Organizers and volunteers were working tirelessly on Monday to replenish the snow on Rumford’s depleted trails, as competitors at the 2011 U.S. National Championships fanned out north and west in search of skiing.
Snowmaking at Black Mountain began at midnight on Monday morning, and by early that evening, Chief of Competition Carlie Casey said that Rumford’s Chisholm Ski Club was poised to pull off successful classic distance races on Wednesday.
“We had a very productive day,” he said. “We’re pretty confident that we’ll have a very good-quality 2.5-k loop.”
The classic competitions were originally scheduled for Tuesday, but the race jury pushed them back a day to allow more time for course preparation.
Casey said that Wednesday’s course would tack on an adjacent kilometer of skiing to the sprint course used on Sunday, with the resulting loop meeting the International Ski Federation’s homologation standards.
Officials had previously discussed using terrain available on Black Mountain’s alpine skiing trails, but Casey said that that would not be necessary.
“You use that at the last resort—if you’re desperate and you have nothing else,” he said. “But we’ve got enough snow in the right place to ski on real, homologated courses.”
While the designated loop should be ready for Wednesday’s races, Casey said that the course would still be closed for inspection on Tuesday—organizers were waiting as long as possible to groom the new snow to allow for better drainage.
“We think the grooming will go better the longer we’re able to wait,” Casey said.
Most of Rumford’s trails were also closed on Monday, and as two-dozen volunteers worked to prepare the courses there, many athletes traveled to cross-country ski areas in New Hampshire and Rangeley, ME, for training.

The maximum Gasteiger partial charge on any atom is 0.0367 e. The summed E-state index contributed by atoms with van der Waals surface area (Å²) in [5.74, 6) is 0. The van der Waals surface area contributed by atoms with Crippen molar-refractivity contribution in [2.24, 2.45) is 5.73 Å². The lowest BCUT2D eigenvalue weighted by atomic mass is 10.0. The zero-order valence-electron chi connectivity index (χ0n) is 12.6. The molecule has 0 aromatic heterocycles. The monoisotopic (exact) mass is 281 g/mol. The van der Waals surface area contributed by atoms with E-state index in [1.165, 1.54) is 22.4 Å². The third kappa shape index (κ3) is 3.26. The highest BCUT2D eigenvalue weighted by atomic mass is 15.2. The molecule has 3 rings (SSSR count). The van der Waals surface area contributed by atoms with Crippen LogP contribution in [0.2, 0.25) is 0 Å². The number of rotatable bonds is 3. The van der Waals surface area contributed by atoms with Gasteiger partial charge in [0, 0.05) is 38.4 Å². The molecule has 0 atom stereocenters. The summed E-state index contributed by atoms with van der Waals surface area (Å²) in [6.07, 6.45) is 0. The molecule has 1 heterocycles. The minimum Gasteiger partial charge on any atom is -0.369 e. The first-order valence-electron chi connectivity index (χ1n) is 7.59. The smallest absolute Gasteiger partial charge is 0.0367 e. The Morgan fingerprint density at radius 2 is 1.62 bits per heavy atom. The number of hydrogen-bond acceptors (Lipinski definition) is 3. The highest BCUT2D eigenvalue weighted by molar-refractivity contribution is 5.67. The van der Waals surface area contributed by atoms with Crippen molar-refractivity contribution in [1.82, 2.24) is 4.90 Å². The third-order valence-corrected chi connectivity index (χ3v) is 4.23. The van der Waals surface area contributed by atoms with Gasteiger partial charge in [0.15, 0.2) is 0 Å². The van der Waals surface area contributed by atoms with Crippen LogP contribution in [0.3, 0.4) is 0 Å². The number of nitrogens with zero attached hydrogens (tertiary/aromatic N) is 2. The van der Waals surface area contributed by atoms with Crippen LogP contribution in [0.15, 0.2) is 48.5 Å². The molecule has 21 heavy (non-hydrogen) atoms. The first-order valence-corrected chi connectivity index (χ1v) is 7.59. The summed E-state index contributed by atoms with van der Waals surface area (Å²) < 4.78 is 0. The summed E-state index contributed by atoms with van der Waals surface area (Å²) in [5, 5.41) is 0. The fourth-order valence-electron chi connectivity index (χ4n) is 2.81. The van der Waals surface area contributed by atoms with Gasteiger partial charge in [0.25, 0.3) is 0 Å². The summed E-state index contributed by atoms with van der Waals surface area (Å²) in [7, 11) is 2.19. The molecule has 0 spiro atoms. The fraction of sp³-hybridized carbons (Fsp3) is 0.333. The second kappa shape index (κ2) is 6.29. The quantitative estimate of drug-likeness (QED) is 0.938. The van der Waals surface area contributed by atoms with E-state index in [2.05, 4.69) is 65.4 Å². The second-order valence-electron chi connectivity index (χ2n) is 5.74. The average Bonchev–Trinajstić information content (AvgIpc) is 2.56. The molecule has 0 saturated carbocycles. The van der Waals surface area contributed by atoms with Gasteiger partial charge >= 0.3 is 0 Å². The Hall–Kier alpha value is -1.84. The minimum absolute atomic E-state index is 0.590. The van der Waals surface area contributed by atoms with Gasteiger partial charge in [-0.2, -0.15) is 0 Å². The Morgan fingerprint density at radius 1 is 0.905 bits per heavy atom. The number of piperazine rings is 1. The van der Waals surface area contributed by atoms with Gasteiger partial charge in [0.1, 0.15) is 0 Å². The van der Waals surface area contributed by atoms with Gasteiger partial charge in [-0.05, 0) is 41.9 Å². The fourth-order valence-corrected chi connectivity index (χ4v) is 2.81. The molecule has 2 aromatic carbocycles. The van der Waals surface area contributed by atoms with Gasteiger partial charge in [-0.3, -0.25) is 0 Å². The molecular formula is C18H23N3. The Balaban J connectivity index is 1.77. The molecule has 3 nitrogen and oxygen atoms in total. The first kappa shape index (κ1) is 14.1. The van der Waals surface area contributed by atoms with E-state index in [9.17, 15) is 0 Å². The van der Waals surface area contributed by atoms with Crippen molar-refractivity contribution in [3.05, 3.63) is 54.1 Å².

A few opted for skiing at Black Mountain, along with some service staffs, but the venue was largely devoid of the hundreds of visitors it saw for Sunday’s opening races.
“It was a ghost town up there,” CXC Head Coach Jason Cork.
Cork, one of the few coaches who made the trip to Black Mountain, said that the conditions had “definitely improved.” But he also wondered about the fate of the long-distance mass-start skate races on Thursday—30 kilometers for men, and 20 for women—which he said could be tough to pull off on a 2.5 k loop, especially with conditions likely to be fast.
“It’ll get pretty congested out there,” he said. “They’re going to have to pull out a third to one half…the field on a loop that short…I don’t really know what they’re going to do there.”
With his club spending more than $10,000 on its trip to Rumford, Cork was concerned about the consequences should organizers have to cancel races—and he questioned whether there should have been plans for a backup venue. But Casey maintained that the situation in Rumford wasn’t dire.
“If we were that desperate, we would be talking about [a backup]. We would be communicating with those areas,” he said. “We haven’t gotten to that point…It’s not in the cards unless we virtually had no snow.”
Casey added that moving venues would be a huge stress for teams, and for organizers, who would have to come up with alternative facilities for things like waxing and timing.
He said he felt that the there had been, and would be, few compromises made in terms of the actual racing. And he also said that Thursday’s mass start events didn’t present an insurmountable challenge.
“When you watch the race happen, you will see that people will be able to race at race speed, even though we don’t get a chance to show off the full range of our beautiful courses,” Casey said.
CXC’s Garrott Kuzzy was one of the few athletes to train at Rumford on Monday. His coach’s concerns notwithstanding, he said that the racing at the championships thus far had been adequate—and he expected that to continue.
“I was pleasantly surprised when I got to the race course yesterday…I felt like it was a competitive race,” he said. “From what I saw today there’s no reason to believe that it’s not going to be national championship quality by Wednesday.”